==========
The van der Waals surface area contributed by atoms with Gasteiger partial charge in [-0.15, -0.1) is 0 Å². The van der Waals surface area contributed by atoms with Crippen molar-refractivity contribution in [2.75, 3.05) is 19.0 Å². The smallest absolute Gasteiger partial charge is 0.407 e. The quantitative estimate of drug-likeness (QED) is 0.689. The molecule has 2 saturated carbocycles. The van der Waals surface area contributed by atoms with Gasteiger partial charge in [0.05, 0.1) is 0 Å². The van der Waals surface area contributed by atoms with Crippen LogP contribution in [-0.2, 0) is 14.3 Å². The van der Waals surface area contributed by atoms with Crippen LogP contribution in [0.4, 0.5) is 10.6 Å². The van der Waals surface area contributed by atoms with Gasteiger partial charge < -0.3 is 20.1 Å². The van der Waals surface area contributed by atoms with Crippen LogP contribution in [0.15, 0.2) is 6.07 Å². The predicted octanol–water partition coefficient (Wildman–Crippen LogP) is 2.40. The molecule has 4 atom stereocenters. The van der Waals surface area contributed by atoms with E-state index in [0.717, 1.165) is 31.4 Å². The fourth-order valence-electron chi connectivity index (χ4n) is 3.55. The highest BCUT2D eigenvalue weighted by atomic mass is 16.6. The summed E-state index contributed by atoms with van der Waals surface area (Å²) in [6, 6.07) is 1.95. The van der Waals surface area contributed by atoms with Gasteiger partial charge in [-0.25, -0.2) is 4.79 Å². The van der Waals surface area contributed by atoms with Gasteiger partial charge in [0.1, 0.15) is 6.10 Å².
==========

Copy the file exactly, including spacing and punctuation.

The van der Waals surface area contributed by atoms with Gasteiger partial charge in [-0.15, -0.1) is 0 Å². The van der Waals surface area contributed by atoms with Crippen molar-refractivity contribution in [2.75, 3.05) is 19.0 Å². The smallest absolute Gasteiger partial charge is 0.407 e. The quantitative estimate of drug-likeness (QED) is 0.689. The molecule has 2 saturated carbocycles. The van der Waals surface area contributed by atoms with Gasteiger partial charge in [0.05, 0.1) is 0 Å². The van der Waals surface area contributed by atoms with Crippen LogP contribution in [-0.2, 0) is 14.3 Å². The van der Waals surface area contributed by atoms with Crippen LogP contribution in [0.4, 0.5) is 10.6 Å². The van der Waals surface area contributed by atoms with Gasteiger partial charge < -0.3 is 20.1 Å². The van der Waals surface area contributed by atoms with Crippen LogP contribution in [0.15, 0.2) is 6.07 Å². The predicted octanol–water partition coefficient (Wildman–Crippen LogP) is 2.40. The molecule has 4 atom stereocenters. The van der Waals surface area contributed by atoms with E-state index in [0.717, 1.165) is 31.4 Å². The fourth-order valence-electron chi connectivity index (χ4n) is 3.55. The highest BCUT2D eigenvalue weighted by atomic mass is 16.6. The summed E-state index contributed by atoms with van der Waals surface area (Å²) in [6, 6.07) is 1.95. The van der Waals surface area contributed by atoms with Gasteiger partial charge in [-0.25, -0.2) is 4.79 Å². The van der Waals surface area contributed by atoms with Gasteiger partial charge in [0.1, 0.15) is 6.10 Å².